Just 3 Genetic Mutations Could Make Bird Flu Strain Fuel Another Human Pandemic: Study

A few genetic tweaks to the bird flu virus that is making people ill or die in China can pave the way for a bigger, more contagious problem.

This is the warning from a new study, revealing that merely three changes could make another human pandemic happen.

The findings come on the heels of federal officials preparing to end a moratorium on laboratory tests that would produce flu viruses with these mutations for scientific research, NPR reported.

Just Small Genetic Tweaks

The H7N9 avian influenza virus has infected over 1,500 people and killed 40 percent of them. But unlike other strains more commonly striking in people, this virus does not spread easily between humans.

However, if the strain mutates in such a way that makes it more easily spread, the bird flu virus could hit the globe, leading to a greater impact. This is because immune systems are yet to be exposed to this kind of flu.

“We’re trying to just understand the virus so that we can be prepared,” biologist Jim Paulson from The Scripps Research Institute said.

What the team did: they experimented with the H7 hemagglutinin (HA) protein, which allows the virus to latch onto cells. They produced the protein with various combinations of mutations in an experimental cell line, since testing in viruses themselves could be risky.

Afterward, they harvested the mutant proteins from the cells and tested the strength of their adherence to human-type and bird-type receptors.

They discovered that three mutations made the fragment more strongly bind to receptors on human cells compared those from avian cells. The triple-mutant H7 hemagglutinins too succeeded in latching onto cells in human tracheal tissue samples.

Based on previous pandemics, this “switch” seems to enable a virus that can spread from person to person.

Prospects For Bird Flu Research

Understanding these mutations, as revealed by the University of Minnesota in a flu scan report, is a beneficial tool for surveillance in both poultry and humans and identifying the first warning signs of a pandemic.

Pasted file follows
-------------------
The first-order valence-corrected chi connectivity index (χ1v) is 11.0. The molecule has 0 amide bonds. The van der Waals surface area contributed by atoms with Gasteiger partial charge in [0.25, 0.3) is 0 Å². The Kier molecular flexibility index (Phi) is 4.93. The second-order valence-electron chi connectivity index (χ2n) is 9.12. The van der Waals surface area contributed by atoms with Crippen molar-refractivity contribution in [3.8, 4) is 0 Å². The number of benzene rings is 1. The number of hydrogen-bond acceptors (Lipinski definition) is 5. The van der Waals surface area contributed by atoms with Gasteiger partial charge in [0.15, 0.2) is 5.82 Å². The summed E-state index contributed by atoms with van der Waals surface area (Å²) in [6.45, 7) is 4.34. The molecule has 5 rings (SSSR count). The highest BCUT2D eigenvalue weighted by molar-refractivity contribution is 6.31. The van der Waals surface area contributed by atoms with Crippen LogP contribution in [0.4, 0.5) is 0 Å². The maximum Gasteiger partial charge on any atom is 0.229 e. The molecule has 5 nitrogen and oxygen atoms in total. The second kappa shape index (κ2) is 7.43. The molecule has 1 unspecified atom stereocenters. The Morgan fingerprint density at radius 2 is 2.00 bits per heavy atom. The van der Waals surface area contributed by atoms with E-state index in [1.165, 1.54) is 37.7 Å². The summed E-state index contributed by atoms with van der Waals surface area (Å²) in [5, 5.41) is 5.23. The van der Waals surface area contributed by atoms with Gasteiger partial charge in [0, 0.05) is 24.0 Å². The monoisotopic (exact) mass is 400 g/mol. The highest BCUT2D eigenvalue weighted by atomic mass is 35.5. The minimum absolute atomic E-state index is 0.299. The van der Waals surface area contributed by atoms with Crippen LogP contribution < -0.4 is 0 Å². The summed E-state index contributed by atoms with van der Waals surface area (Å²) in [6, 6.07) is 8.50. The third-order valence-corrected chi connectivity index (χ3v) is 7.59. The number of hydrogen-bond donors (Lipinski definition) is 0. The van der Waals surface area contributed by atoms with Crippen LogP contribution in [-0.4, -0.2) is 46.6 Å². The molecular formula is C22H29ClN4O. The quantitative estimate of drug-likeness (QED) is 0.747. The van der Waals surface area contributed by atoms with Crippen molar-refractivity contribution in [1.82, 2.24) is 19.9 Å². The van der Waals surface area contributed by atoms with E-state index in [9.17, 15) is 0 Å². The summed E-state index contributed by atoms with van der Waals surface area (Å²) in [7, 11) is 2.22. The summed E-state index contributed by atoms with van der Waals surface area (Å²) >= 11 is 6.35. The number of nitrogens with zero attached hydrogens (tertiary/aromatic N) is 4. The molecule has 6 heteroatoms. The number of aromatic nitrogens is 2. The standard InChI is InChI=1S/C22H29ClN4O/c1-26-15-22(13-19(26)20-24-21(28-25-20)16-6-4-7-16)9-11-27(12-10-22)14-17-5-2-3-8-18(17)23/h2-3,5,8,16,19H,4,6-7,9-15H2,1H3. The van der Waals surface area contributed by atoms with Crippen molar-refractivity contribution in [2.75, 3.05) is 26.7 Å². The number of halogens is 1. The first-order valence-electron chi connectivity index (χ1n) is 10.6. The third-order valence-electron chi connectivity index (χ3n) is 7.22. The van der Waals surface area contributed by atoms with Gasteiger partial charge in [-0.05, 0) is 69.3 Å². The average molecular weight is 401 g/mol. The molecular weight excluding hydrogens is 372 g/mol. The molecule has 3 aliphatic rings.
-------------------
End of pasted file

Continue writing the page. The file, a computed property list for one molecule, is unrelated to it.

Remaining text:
Since the team only looked at one of the virus’s properties, Paulson emphasized that added genetic mutations might prove needed for the virus to turn more contagious in humans. One way to find out would be testing the mutations’ effect in the actual virus.

He and a colleague already proposed to the National Institutes of Health (NIH) to modify the virus, but the moratorium came out in 2014 from the White House, so the proposal was left unreviewed. The said moratorium imposed a stop on federally funded studies that might create more dangerous flu viruses.

But according to Carrie Wolinetz, NIH associate director for science policy, the moratorium will be lifted after a new policy is drafted to improve review of these flu experiments.

The findings were outlined in the journal PLOS Pathogens.

Another study earlier this year, coming from University of South Wales in the UK, found several new flu virus strains in the last decade that may trigger a pandemic. Researchers confirmed the emergence of three novel variant flu strains as well as four novel subtypes of flu viruses in the last five years alone.

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